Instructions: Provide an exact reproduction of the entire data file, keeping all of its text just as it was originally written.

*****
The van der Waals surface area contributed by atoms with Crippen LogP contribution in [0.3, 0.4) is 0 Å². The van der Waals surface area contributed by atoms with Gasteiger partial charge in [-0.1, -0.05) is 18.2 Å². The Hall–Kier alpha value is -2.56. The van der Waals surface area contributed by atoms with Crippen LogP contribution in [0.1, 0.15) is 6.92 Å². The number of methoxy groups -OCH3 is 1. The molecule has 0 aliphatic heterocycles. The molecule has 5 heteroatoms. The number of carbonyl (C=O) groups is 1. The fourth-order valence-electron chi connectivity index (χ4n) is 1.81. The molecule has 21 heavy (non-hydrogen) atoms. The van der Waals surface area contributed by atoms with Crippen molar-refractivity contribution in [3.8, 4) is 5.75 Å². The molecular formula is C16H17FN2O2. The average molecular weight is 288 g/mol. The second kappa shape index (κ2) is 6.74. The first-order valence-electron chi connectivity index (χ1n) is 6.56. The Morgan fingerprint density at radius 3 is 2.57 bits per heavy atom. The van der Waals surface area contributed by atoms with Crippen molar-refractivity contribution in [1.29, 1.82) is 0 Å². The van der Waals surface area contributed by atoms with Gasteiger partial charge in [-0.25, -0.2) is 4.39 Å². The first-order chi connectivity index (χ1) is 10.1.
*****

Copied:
The van der Waals surface area contributed by atoms with Crippen LogP contribution in [0.3, 0.4) is 0 Å². The van der Waals surface area contributed by atoms with Gasteiger partial charge in [-0.1, -0.05) is 18.2 Å². The Hall–Kier alpha value is -2.56. The van der Waals surface area contributed by atoms with Crippen LogP contribution in [0.1, 0.15) is 6.92 Å². The number of methoxy groups -OCH3 is 1. The molecule has 0 aliphatic heterocycles. The molecule has 5 heteroatoms. The number of carbonyl (C=O) groups is 1. The fourth-order valence-electron chi connectivity index (χ4n) is 1.81. The molecule has 21 heavy (non-hydrogen) atoms. The van der Waals surface area contributed by atoms with Crippen molar-refractivity contribution in [3.8, 4) is 5.75 Å². The molecular formula is C16H17FN2O2. The average molecular weight is 288 g/mol. The second kappa shape index (κ2) is 6.74. The first-order valence-electron chi connectivity index (χ1n) is 6.56. The Morgan fingerprint density at radius 3 is 2.57 bits per heavy atom. The van der Waals surface area contributed by atoms with Crippen molar-refractivity contribution in [1.29, 1.82) is 0 Å². The van der Waals surface area contributed by atoms with Gasteiger partial charge in [-0.25, -0.2) is 4.39 Å². The first-order chi connectivity index (χ1) is 10.1.